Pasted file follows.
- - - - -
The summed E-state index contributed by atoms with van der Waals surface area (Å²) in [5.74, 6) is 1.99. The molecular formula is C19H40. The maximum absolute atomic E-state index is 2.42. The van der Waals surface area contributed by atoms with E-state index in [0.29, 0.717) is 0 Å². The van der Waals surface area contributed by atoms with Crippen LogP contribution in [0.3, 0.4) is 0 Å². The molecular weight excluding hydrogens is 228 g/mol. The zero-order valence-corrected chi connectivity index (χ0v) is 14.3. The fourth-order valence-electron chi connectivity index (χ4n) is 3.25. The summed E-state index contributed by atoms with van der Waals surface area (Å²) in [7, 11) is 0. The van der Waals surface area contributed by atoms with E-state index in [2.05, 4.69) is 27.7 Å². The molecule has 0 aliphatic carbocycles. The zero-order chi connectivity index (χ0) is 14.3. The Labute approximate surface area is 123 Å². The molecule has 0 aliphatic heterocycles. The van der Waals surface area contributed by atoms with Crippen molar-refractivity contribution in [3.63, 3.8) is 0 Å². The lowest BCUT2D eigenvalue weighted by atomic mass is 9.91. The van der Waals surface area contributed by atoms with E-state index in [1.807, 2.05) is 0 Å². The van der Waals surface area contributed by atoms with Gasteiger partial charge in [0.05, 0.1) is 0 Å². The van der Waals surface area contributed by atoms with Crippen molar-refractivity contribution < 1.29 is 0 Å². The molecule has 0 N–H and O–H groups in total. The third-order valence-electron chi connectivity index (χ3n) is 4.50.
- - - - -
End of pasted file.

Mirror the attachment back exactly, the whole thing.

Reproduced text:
The summed E-state index contributed by atoms with van der Waals surface area (Å²) in [5.74, 6) is 1.99. The molecular formula is C19H40. The maximum absolute atomic E-state index is 2.42. The van der Waals surface area contributed by atoms with E-state index in [0.29, 0.717) is 0 Å². The van der Waals surface area contributed by atoms with Crippen LogP contribution in [0.3, 0.4) is 0 Å². The molecular weight excluding hydrogens is 228 g/mol. The zero-order valence-corrected chi connectivity index (χ0v) is 14.3. The fourth-order valence-electron chi connectivity index (χ4n) is 3.25. The summed E-state index contributed by atoms with van der Waals surface area (Å²) in [7, 11) is 0. The van der Waals surface area contributed by atoms with E-state index in [2.05, 4.69) is 27.7 Å². The molecule has 0 aliphatic carbocycles. The zero-order chi connectivity index (χ0) is 14.3. The Labute approximate surface area is 123 Å². The molecule has 0 aliphatic heterocycles. The van der Waals surface area contributed by atoms with Crippen molar-refractivity contribution in [3.63, 3.8) is 0 Å². The lowest BCUT2D eigenvalue weighted by atomic mass is 9.91. The van der Waals surface area contributed by atoms with E-state index in [1.807, 2.05) is 0 Å². The van der Waals surface area contributed by atoms with Gasteiger partial charge in [0.05, 0.1) is 0 Å². The van der Waals surface area contributed by atoms with Crippen molar-refractivity contribution < 1.29 is 0 Å². The molecule has 0 N–H and O–H groups in total. The third-order valence-electron chi connectivity index (χ3n) is 4.50.